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Would a woman who is as learned in Torah as a male Rosh Yeshiva or talmud scholar be accorded the same honors such as standing up for them or, in the case of an outstanding scholar reciting the blessing of 'that he apportioned from his wisdom on those who fear him'?

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R. Yehuda Aiash (Shut Beit Yehuda YD 28) rules that in general any honour which one must accord a male (such as standing up for an older man), one must accord an equivalent female as well:

פשוט דכל מיני כבוד שחייבין לעשות לאיש הה"נ לאשה

Similarly, R. Yitshak Attiya writes (Zera Yitshak: Pilpelet Kol Shehu p. 88, cited in Yalkut Yosef 627 p. 173) cites the author of P'ri Hadash who was uncertain about this, but himself asserts that it is obvious that there is no difference between the honour that one must accord a male Torah scholar and a female Torah scholar, in spite of the fact that women are not obligated to study Torah.

Similarly, R. Yitshak Yosef writes in Kitsur Yalkut Yosef (YD 242-244:20) that one must stand for a female Torah scholar, just as one must honour a male Torah scholar.

מצוה לקום מפני אשה חכמה בחכמת התורה...כשם שצריך לעשות כן מפני זקן או תלמיד חכם

As his source, he references his father's Yehave Daat (3:72). His father concludes that it is at least a safek d'orayta, a possible Biblical obligation, so one must be stringent.

Similarly, R. Yehuda Zerahya Mordekhai Leib Hayyim Halevi Segal writes in Shut Tsemah Yehuda (4:35) that one must honour a learned woman, just like a learned man:

אשה חכמה בתורה, בגדר "אשה גדולה" חייבים ג"כ לכבדה כדין כל חכם

Anecdotally, he recounts that R. Kook stood twice for his mother. Once for the fact that she was the wife of a Torah scholar, and once for the fact that she herself had learned from her father. (R. Kook did not want to perform the honour related mitsvot simultaneously, as per the rule ein ossin mitsvot havilot havilot)

However, the Minhat Hinukh (257) writes that a female scholar is not included in these rules, since she is not commanded to study Torah:

אינן מצווה נ"פ דאין להם דין חכם לכל הענינים שמוזהרים על כבוד חכמים ופשוט

Additionally, the Ben Ish Hai (Year 2 Parashat Ki Tetse 16) notes that one can infer from Sha'ar HaMitsvot (Parashat Kedoshim) of R. Hayyim Vital, that one need not stand for a female scholar.

R. David HaKohen Sicily cites both views of the Beit Yehuda, and of the Minhat Hinnukh, in Shut Kiryat Hanna David (YD 15).


Regarding the recitation of the blessing, Alei Tamar to Yerushalmi Berakhot (9:1) writes explicitly that it is obvious that one recites the blessing upon seeing a woman who is an expert in parts of the Torah, assuming she studied material permitted for her to study.

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  • Rav Elyashiv and Rav BenTzion Aba Saul are quoted in sefer Birchas Naftali [1/7/6] as saying that the reason female students need to stand up for their female teachers is because of derech eretz, for they do not have a status of "Talmid[a] chochom[a]" even if they are learned. – פרי זהב May 17 at 23:42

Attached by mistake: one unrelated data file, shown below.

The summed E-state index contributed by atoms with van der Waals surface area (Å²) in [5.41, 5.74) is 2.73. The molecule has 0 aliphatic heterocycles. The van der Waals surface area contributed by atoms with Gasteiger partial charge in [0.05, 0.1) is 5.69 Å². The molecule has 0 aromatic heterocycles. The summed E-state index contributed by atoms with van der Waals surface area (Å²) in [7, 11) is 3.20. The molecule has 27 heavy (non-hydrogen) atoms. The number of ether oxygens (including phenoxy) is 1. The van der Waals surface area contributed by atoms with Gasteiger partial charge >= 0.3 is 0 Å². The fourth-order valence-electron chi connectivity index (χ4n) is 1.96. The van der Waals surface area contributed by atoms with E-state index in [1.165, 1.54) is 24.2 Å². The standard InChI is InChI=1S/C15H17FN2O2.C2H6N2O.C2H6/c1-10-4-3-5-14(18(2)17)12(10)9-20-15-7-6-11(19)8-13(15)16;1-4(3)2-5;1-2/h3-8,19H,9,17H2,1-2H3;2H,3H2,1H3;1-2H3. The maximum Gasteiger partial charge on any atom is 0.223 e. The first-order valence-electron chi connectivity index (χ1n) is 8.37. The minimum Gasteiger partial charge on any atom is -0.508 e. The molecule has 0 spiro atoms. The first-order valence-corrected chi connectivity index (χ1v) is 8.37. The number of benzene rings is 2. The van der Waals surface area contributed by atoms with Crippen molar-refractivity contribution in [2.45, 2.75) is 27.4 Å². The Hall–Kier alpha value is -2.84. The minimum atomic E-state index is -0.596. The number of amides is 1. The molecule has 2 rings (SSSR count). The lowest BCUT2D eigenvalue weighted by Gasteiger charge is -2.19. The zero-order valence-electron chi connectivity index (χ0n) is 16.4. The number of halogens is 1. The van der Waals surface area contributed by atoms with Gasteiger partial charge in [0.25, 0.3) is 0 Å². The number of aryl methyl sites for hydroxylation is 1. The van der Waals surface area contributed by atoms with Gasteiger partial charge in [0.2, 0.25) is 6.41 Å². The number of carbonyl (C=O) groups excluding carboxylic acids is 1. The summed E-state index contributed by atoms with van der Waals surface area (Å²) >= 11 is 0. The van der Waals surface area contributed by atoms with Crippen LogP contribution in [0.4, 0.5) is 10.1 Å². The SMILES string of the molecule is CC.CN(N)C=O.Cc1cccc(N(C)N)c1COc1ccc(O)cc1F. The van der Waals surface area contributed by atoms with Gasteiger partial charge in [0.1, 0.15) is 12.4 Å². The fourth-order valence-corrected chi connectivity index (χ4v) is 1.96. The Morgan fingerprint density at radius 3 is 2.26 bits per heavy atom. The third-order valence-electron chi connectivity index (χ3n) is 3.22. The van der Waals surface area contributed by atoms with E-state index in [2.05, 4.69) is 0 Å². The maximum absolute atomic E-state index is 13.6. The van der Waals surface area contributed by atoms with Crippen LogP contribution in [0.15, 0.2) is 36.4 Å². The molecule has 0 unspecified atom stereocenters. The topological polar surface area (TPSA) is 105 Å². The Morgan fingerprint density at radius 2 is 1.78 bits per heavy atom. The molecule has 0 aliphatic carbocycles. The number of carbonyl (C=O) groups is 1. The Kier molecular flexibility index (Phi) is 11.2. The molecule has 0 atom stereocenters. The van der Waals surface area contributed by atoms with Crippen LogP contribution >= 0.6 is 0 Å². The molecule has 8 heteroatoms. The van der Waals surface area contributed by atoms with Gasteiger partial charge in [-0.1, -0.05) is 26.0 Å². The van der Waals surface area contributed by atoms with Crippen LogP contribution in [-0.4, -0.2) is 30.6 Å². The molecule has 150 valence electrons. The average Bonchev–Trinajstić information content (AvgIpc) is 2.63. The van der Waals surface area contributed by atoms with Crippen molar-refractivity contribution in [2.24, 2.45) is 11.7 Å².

• I don't understand the Minchat Chinukh at all. I'd think we stand up for a scholar not out of respect for how much reward the scholar will receive but because of the Torah that is inside them that they have. Someone not commanded in a mitzva still effects the biblical statuses of that precept if they choose to fulfill it, even if they may not get as much credit for having done so. Women who learn Torah have a real piece of Torah inside them. How much credit they get for doing that doesn't really matter to me, or I'd think anyone in this world. – Double AA May 18 at 0:20
  • @DoubleAA - Your question is an excellent one, if you understand that we are standing up for the Torah knowledge. However, if we stand up for the person that accomplished this mitzvah [even if he doesn't have the knowledge anymore (Berachos 8a)], then we would not need to show respect for one who is not commanded to learn. – פרי זהב May 18 at 2:02
  • If it's for a person that has a lot of reward then we might not need to stand for someone not commanded @פרי though even that isn't muchrach at all since the eino metzuveh might still have sufficient reward. But that's not intuitive at all. The simple understanding is we stand for the Torah represented by people who have learned it. This is true whether or not they still remember it, since they will always represent it. The Kal vaChomer מפניה לא כל שכן doesn't make sense otherwise since scrolls have no reward, and we don't stand for people who have so much reward for other mitzvos. – Double AA May 18 at 2:05
  • @DoubleAA - Based on the simple understanding, would you show respect to a non-jew or a rasha that learns Torah? – פרי זהב May 18 at 2:16

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